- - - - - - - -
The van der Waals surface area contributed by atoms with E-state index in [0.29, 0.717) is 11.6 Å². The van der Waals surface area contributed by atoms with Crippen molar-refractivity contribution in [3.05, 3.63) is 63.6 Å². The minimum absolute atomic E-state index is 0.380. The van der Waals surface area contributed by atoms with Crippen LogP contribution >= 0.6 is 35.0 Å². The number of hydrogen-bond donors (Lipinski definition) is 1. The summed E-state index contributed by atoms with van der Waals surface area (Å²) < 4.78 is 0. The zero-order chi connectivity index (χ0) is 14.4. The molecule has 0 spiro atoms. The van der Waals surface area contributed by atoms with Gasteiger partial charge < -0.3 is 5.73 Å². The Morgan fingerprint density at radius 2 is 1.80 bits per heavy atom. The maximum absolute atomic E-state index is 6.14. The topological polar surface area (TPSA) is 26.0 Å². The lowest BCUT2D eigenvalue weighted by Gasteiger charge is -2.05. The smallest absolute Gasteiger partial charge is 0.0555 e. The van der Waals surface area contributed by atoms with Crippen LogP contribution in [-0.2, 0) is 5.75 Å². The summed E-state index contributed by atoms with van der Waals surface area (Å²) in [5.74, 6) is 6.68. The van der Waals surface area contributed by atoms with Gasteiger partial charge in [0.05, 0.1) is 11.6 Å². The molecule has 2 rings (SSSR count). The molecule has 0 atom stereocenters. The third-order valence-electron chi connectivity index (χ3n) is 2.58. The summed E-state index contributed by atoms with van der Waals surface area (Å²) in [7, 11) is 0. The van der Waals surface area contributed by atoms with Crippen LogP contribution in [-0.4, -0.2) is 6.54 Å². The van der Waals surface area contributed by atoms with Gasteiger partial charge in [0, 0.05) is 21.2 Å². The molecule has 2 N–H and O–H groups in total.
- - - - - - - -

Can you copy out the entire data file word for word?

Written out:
The van der Waals surface area contributed by atoms with E-state index in [0.29, 0.717) is 11.6 Å². The van der Waals surface area contributed by atoms with Crippen molar-refractivity contribution in [3.05, 3.63) is 63.6 Å². The minimum absolute atomic E-state index is 0.380. The van der Waals surface area contributed by atoms with Crippen LogP contribution >= 0.6 is 35.0 Å². The number of hydrogen-bond donors (Lipinski definition) is 1. The summed E-state index contributed by atoms with van der Waals surface area (Å²) < 4.78 is 0. The zero-order chi connectivity index (χ0) is 14.4. The molecule has 0 spiro atoms. The van der Waals surface area contributed by atoms with Gasteiger partial charge < -0.3 is 5.73 Å². The Morgan fingerprint density at radius 2 is 1.80 bits per heavy atom. The maximum absolute atomic E-state index is 6.14. The topological polar surface area (TPSA) is 26.0 Å². The lowest BCUT2D eigenvalue weighted by Gasteiger charge is -2.05. The smallest absolute Gasteiger partial charge is 0.0555 e. The van der Waals surface area contributed by atoms with Crippen LogP contribution in [-0.2, 0) is 5.75 Å². The summed E-state index contributed by atoms with van der Waals surface area (Å²) in [5.74, 6) is 6.68. The van der Waals surface area contributed by atoms with Gasteiger partial charge in [0.05, 0.1) is 11.6 Å². The molecule has 2 rings (SSSR count). The molecule has 0 atom stereocenters. The third-order valence-electron chi connectivity index (χ3n) is 2.58. The summed E-state index contributed by atoms with van der Waals surface area (Å²) in [7, 11) is 0. The van der Waals surface area contributed by atoms with Crippen LogP contribution in [-0.4, -0.2) is 6.54 Å². The van der Waals surface area contributed by atoms with Gasteiger partial charge in [0, 0.05) is 21.2 Å². The molecule has 2 N–H and O–H groups in total.